I ENCLOSE MY RENEWAL for the ALBUM. I have every copy published except the first one, so have been with you almost from the start.
Perhaps few readers of the ALBUM ever threshed rice. Here in the rice belt of Louisiana and Texas it was all threshed until about 10 years ago, but it is nearly all combined at present. There is still some threshing here and there. I operate the only steam rig around here.
Rice growing here in the gulf coast country started about 1890 and within two or three years thousands of acres was in rice. Many people from the north, especially from the state of Iowa, came to buy the cheap land and help to start the industry. The towns of Jennings and Iowa were both established by Iowa people. They brought their farm equipment. Therefore rice growers had the best machinery of that day right from the start. Primitive methods of harvesting and threshing the crop were never used here.
Mr. J. F. Percival had a good article on the history of grain binders in the Sept.-Oct., issue of the ALBUM. He wonders why some McCormick binders were right hand cut. I do not know but I know they were the answer to the bull punchers prayer. A good many oxen were used to cut rice until around five or six years after the turn of the century. Now with a left hand binder the driver had to walk on the 'off' or right hand side of the team. An old time bull puncher considered this a disgrace, moreover the oxen were trained for their driver to be on their left. A new McCormick right hand was bought for our farm in 1906 and like all right hand binders sold here it came with two sizes of sprockets for the rear end of pitman shaft, the larger sprocket to be used with oxen to speed up the mechanism for the slower travel of the bull team.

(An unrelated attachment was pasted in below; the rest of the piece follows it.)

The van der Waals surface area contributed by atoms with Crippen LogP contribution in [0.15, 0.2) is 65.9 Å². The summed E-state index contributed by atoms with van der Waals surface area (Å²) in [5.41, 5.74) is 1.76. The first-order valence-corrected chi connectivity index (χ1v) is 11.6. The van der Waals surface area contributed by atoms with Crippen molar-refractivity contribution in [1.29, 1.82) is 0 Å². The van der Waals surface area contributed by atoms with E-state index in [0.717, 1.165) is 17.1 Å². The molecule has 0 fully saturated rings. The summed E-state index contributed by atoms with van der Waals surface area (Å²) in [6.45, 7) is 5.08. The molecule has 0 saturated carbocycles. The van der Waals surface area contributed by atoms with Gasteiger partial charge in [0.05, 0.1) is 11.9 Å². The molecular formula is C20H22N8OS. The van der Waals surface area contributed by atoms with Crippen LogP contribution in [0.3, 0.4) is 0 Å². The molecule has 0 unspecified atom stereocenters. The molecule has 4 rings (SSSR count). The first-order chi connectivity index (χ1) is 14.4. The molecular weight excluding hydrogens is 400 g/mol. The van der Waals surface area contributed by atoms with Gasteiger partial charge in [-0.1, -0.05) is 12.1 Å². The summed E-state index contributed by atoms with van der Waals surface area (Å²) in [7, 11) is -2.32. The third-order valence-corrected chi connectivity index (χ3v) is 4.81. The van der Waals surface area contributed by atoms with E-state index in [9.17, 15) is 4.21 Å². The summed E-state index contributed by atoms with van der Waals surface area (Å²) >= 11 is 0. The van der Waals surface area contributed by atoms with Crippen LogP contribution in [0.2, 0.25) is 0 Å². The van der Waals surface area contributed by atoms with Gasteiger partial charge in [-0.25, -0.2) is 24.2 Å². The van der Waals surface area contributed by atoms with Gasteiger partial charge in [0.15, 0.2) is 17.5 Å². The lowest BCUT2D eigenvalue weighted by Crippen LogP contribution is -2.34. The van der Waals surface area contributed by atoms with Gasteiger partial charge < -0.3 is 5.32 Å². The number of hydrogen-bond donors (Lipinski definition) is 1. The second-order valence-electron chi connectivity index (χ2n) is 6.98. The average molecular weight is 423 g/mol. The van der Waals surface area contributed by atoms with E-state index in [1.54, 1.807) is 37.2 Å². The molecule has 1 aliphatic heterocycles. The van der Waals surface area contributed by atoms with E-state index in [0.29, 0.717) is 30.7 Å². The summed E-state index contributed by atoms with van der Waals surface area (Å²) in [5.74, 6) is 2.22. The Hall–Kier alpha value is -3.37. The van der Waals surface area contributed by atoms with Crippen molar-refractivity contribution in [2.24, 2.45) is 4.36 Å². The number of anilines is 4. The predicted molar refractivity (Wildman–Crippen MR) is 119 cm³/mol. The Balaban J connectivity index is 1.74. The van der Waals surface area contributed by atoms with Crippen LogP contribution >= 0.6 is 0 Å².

I have used a right hand cut a great deal with both horses and tractors. There is no difference at all except of course they will not work on the same cut of grain with a left hand at the same time.
We later had a McCormick left hand. My present binder is a late Mc-Cormick-Deering power drive with roller chain except the reel. We have also used two Deering binders. My father bought a Deering before I can remember that had the Pitman behind and worked the sickle by a cross arm pivoted some way in the center of the platform. It was still in use when I got old enough to notice things. How many old-timers remember that model of binder? It also had a large spur gear instead of a sprocket on the bull wheel.
In Oklahoma and South Central Kansas in the years just before World War I, many header-binders or 'push binders' as they were called in that country, were in use. All of the great many McCormick header-binders I ever saw in that country were right hand cut.
The largest rig I ever cut with cut a 40 foot swath. This was not on Paul Bunyan's farm but in Kingman County, Kansas. Five 8 foot binders drawn by an Aultman Taylor 30-60. I had to help some of the other operators who could not even thread the machine when the twine would break.
Here in the rice fields I think nearly every standard make of engine and thresher was in general use in the steam threshing days.
My father and uncle bought a new 12hp. center crank Case traction engine about 1894. It ran on the farm here and in the neighborhood for many years. No better little engine ever turned a wheel.
Any standard wheat thresher will thresh rice, but for best results all the pulleys on the cylinder should be larger, this to slow down the cylinder somewhat to prevent cracking the grain and at the same time maintain regular speed on all other parts of the machine.
My 32x51 Case turns 900 rpm. while it would run 1100 in wheat but the crank turns 230 the same as in wheat. Of course the older 20 bar Case cylinder turns much slower.
We never used any outlaw or homemade rigs here in the rice country, but only the world famous engines and threshers built in the north and so well known to all ALBUM readers.